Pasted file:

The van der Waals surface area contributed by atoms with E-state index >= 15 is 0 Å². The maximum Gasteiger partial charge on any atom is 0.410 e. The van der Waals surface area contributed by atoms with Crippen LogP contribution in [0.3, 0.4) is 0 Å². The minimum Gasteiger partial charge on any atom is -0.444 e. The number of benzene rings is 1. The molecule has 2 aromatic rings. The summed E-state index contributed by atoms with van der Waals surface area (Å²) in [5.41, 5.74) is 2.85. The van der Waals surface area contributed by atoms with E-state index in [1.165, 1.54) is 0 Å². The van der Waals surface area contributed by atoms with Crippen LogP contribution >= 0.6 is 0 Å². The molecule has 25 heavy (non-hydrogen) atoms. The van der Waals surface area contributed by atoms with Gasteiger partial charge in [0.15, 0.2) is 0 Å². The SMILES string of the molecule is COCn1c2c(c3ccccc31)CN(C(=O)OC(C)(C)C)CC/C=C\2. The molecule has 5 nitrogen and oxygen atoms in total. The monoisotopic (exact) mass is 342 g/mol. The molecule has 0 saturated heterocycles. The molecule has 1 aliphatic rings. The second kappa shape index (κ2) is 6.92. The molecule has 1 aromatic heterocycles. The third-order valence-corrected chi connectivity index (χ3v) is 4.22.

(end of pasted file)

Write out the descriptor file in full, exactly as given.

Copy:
The van der Waals surface area contributed by atoms with E-state index >= 15 is 0 Å². The maximum Gasteiger partial charge on any atom is 0.410 e. The van der Waals surface area contributed by atoms with Crippen LogP contribution in [0.3, 0.4) is 0 Å². The minimum Gasteiger partial charge on any atom is -0.444 e. The number of benzene rings is 1. The molecule has 2 aromatic rings. The summed E-state index contributed by atoms with van der Waals surface area (Å²) in [5.41, 5.74) is 2.85. The van der Waals surface area contributed by atoms with E-state index in [1.165, 1.54) is 0 Å². The van der Waals surface area contributed by atoms with Crippen LogP contribution >= 0.6 is 0 Å². The molecule has 25 heavy (non-hydrogen) atoms. The van der Waals surface area contributed by atoms with Gasteiger partial charge in [0.15, 0.2) is 0 Å². The SMILES string of the molecule is COCn1c2c(c3ccccc31)CN(C(=O)OC(C)(C)C)CC/C=C\2. The molecule has 5 nitrogen and oxygen atoms in total. The monoisotopic (exact) mass is 342 g/mol. The molecule has 0 saturated heterocycles. The molecule has 1 aliphatic rings. The second kappa shape index (κ2) is 6.92. The molecule has 1 aromatic heterocycles. The third-order valence-corrected chi connectivity index (χ3v) is 4.22.